News, Events and Technical Charts

We have discussed the impact of news, events, technical and fundamental data on charts and how to use this information in our day-to-day management of our money. Today was one of those days that provided plenty and I find it appropriate to look at a few charts to interpret the impact and what opportunities, if any, may lie ahead. The first chart below is the biggest news item of the day… crude oil. The close of $61 per barrel was prompted by the EIA supply data which showed a build up of 3 million barrels versus a decline of 1.5 million expected. That added to the belief factor that OPEC, Russia, USA and Iran are going to have to address production going forward. While all are reluctant to do so the impact on crude prices is obvious. The chart is USO, United States Crude Oil ETF and shows clearly the decent in price has┬áaccelerating over the last two weeks. This is both an event and news item impacting stocks on the day. The technical move in the charts was equally important to determining our response going forward. The intermediate term trend for crude is down as seen with the top established in June. This is clearly a commodity to avoided or have been short the last four to five months.

Chart

The next chart is the energy sector (XLE). The direct impact of oil prices on the broad sector has been apparent since the peak in price in June/July timeline. The more believable it became that the sustainability of the downtrend in crude prices would stick the greater the acceleration in price on the downside. The bounce in October was on the hope that oil had settled near the $67 level. As you can see that didn’t hold true and the downside in the stocks have now accelerated lower again. Likewise this has been a sector to avoid or have been short since September.

Chart

The event relative to oil prices moving lower has been mostly ignored or brushed off by investors as a temporary event and not one that could sustain itself. The simple fact that China was developing and consuming more crude as their economy expanded was enough for most traders. But, the lower the move in crude and the more chatter about the economic impact globally to Russia, Iran, Brazil, the emerging markets, etc. etc. the more investors started to worry. This is called uncertainty. Because investors can’t come to grips with what might happen in reality they wait for speculation to evolve and then the data to confirm the reality of the speculation. That in turn results in a reaction to what they now believe to be true. This leads to the a higher level of volatility in the markets. Thus, the next chart is the VIX index for the S&P 500 index. This measures the uncertainty in the markets very clearly as seen below. VIX spiked to 18.5 on the close Wednesday.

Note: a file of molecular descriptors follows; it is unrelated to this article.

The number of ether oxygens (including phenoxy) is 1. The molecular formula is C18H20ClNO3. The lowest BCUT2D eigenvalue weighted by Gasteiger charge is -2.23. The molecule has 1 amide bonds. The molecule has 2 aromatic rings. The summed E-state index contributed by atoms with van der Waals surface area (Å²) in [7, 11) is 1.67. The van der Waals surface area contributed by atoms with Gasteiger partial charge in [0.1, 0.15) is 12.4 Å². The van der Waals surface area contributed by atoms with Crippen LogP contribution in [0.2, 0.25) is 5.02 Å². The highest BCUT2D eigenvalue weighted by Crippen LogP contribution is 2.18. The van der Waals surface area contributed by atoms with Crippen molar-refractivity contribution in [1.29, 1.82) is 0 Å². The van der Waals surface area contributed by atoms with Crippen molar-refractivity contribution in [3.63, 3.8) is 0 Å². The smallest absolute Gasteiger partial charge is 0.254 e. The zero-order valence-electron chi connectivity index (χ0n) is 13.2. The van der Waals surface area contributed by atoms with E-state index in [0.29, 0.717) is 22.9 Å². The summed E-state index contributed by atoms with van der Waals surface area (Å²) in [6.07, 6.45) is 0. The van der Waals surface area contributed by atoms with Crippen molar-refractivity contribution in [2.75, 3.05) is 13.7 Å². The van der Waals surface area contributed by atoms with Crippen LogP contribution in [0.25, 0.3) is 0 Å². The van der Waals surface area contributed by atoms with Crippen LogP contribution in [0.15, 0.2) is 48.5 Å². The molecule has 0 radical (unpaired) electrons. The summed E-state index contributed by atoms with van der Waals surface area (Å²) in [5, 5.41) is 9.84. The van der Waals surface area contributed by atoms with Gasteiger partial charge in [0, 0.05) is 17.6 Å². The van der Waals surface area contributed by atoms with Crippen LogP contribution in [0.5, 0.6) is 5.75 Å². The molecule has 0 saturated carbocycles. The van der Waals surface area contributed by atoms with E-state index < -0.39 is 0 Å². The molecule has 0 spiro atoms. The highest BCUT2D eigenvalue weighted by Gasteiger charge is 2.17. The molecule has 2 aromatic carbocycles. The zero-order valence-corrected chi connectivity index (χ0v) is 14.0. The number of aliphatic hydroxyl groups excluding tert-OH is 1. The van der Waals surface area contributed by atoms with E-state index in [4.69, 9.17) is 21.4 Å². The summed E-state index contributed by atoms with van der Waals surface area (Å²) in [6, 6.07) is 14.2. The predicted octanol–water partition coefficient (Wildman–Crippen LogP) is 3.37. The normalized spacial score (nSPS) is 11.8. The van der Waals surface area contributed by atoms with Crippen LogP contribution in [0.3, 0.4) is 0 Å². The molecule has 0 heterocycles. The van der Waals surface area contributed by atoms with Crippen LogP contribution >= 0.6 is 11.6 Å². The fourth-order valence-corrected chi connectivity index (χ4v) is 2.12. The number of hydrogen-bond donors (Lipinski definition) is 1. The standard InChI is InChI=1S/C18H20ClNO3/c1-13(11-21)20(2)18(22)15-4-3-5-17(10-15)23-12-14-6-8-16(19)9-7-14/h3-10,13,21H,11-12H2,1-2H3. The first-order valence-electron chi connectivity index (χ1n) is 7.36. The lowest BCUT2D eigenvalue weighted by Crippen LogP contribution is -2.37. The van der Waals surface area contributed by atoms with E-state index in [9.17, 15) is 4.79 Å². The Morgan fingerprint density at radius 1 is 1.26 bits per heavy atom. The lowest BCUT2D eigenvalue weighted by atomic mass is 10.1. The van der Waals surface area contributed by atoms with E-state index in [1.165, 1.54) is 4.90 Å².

Chart

This of course leads us to the chart of the S&P 500 index. Below you can see confirmation in the price of stocks to the VIX index. Thus uncertainty equaled selling on Wednesday. However, it is more important to note the correlation between the price of crude and the drop in the energy sector ETF versus what the broad market index was doing during this same time line.

Chart

The only drop in the index came from worries about the Federal Reserve hiking interest rates sooner than originally anticipated. The spike lower in September/October on the chart correlates to that event/uncertainty. The VIX index above shows the spike higher correlating to the drop in the index. Thus, we get a very clear picture how news and events can create uncertainty relative to stock prices short term. As the uncertainty around the Fed proved to be unfounded stock prices rose back to their previous levels. That event created a great opportunity. Applying that same thinking to the current event of crude oil prices the question begs where the opportunity will be and, equally important, when it will be. We don’t know the answer to either of those questions, but watching the chart and listening to the news surrounding the event we will be given plenty of notice when the all clear signal is sounded. First, we need the S&P 500 chart to return to normal along with the VIX. Thus, to break the question down further… is the worst over for the index or the VIX? If we have a continued move higher in the VIX as it relates to the uncertainty of higher crude oil price and their impact on the US and global economies, won’t the S&P 500 index continue to move lower as well? All good questions and all will get answered as we proceed and either confirm the worries or invalidate the speculation. Patience is the key.

The issue surrounding oil prices currently are still speculation. Until we gain some hard facts we can hang our hat on we have to proceed with caution and respect what the charts are telling us relative to the data. One additional piece that will be forth coming is next quarters earning reports in the energy sector… it will unfold a story that will be key to the longer term impact of prices at these levels… earnings! How big of hit will they take relative to the squeeze in margin? We will keep watching for the events of this story to unfold and the opportunities to be revealed.